Racism is the reason, wail the pundits. But this is not a reason, it is an excuse. Barack, after all, ran up record totals in virtually all-white Iowa and is favored to win in virtually all-white Oregon.
Moreover, all politics are tribal. There was resistance in rural Pennsylvania to voting for an African-American, but there was also wild enthusiasm for voting for an African-American in Philly, where Hillary -- spouse of "our first black president" -- was getting about the same share of the black vote as Barry Goldwater.
On balance, as Joe Biden undiplomatically blurted out, the fact that Obama is a black man is an extraordinary asset in 2008. It is the reason a junior senator, three years out of the Illinois legislature, is running first for the nomination, and has become the favorite of a national media intoxicated with the idea of a black president.
Barack's problem is social, cultural and ideological.
Increasingly, he is seen not as a man of the middle, but as radical chic, a man of the liberal and leftist elite who confides to closed-door meetings in San Francisco that folks in Pennsylvania cling to guns, Bibles and bigotries as crutches, because they cannot cope in the Global Economy and government has failed them.
He is seen as a man comfortable with friends still proud of the radical role they played planting bombs in the 1960s, a man who feels relaxed about sending his daughters on Sunday to hear the racist rants of an anti-American berserker.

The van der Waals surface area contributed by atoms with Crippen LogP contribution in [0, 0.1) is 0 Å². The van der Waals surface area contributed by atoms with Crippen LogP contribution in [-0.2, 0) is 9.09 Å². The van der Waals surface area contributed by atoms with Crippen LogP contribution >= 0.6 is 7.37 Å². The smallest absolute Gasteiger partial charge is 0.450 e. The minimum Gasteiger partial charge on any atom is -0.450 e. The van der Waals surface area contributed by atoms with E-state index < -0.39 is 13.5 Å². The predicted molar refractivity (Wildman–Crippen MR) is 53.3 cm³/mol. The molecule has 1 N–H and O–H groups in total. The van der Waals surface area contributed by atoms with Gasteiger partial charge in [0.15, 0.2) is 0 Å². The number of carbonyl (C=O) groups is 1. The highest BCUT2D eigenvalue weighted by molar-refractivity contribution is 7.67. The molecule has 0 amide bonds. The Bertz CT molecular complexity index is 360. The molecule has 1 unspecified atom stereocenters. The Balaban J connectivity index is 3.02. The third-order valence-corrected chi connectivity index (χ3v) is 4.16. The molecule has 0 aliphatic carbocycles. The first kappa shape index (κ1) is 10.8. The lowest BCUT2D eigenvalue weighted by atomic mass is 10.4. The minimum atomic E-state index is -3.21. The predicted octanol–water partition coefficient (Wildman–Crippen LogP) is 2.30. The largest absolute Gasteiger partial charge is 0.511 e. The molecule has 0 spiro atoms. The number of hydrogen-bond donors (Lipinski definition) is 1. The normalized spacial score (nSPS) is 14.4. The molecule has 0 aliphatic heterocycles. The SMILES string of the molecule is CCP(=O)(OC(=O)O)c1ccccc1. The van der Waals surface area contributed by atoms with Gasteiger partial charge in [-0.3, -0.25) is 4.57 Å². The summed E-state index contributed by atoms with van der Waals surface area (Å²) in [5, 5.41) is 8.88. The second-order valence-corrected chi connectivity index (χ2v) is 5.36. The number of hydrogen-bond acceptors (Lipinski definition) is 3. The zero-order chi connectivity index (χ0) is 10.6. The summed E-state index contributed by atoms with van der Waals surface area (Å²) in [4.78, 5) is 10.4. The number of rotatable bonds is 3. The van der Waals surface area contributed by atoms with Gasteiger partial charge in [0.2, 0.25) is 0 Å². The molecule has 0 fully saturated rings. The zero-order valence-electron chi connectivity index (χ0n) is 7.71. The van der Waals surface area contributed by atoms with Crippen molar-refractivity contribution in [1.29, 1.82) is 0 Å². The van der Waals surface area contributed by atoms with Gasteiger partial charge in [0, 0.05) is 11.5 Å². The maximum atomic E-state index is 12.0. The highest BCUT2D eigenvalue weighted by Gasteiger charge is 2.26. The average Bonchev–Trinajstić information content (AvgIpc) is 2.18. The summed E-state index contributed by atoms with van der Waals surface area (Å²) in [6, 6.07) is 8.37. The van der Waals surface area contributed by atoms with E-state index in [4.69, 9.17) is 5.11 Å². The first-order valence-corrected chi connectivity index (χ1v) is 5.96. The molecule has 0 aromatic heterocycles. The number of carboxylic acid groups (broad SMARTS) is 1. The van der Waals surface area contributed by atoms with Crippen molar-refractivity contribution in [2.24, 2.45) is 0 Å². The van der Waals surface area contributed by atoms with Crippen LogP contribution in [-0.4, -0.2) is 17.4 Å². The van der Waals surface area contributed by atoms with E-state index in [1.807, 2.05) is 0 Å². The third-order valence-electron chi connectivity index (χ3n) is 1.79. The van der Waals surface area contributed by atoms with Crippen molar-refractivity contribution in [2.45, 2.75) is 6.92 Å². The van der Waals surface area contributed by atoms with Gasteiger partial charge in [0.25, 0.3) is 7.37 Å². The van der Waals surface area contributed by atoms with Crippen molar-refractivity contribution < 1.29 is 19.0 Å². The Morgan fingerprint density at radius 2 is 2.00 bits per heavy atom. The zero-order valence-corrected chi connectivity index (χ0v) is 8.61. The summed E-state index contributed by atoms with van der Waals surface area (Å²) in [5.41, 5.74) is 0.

And if your wife, beneficiary of a Princeton-Harvard Law education denied to 99.9 percent of the people, says she cannot recall ever being proud of America before now, folks are naturally going to be suspicious about why you dumped the American flag pin.
On the big issues of 2008 -- amnesty, the hemorrhaging of American jobs, Iraq -- McCain is on the same side as George Bush, whose approval rating is 28 percent. McCain can be defeated on those issues.
But if, with a little help from Hillary, McCain can paint Barack indelibly as a man of the trendy and radical left, he can win. America will have nowhere else to go.
Journalists disagree on whether immigration, Iraq or the economy will be the major issue in 2008. The real issue may be -- and this is what is causing heart palpitations among Democrats -- is Barack Obama one of us, or is he one of them?
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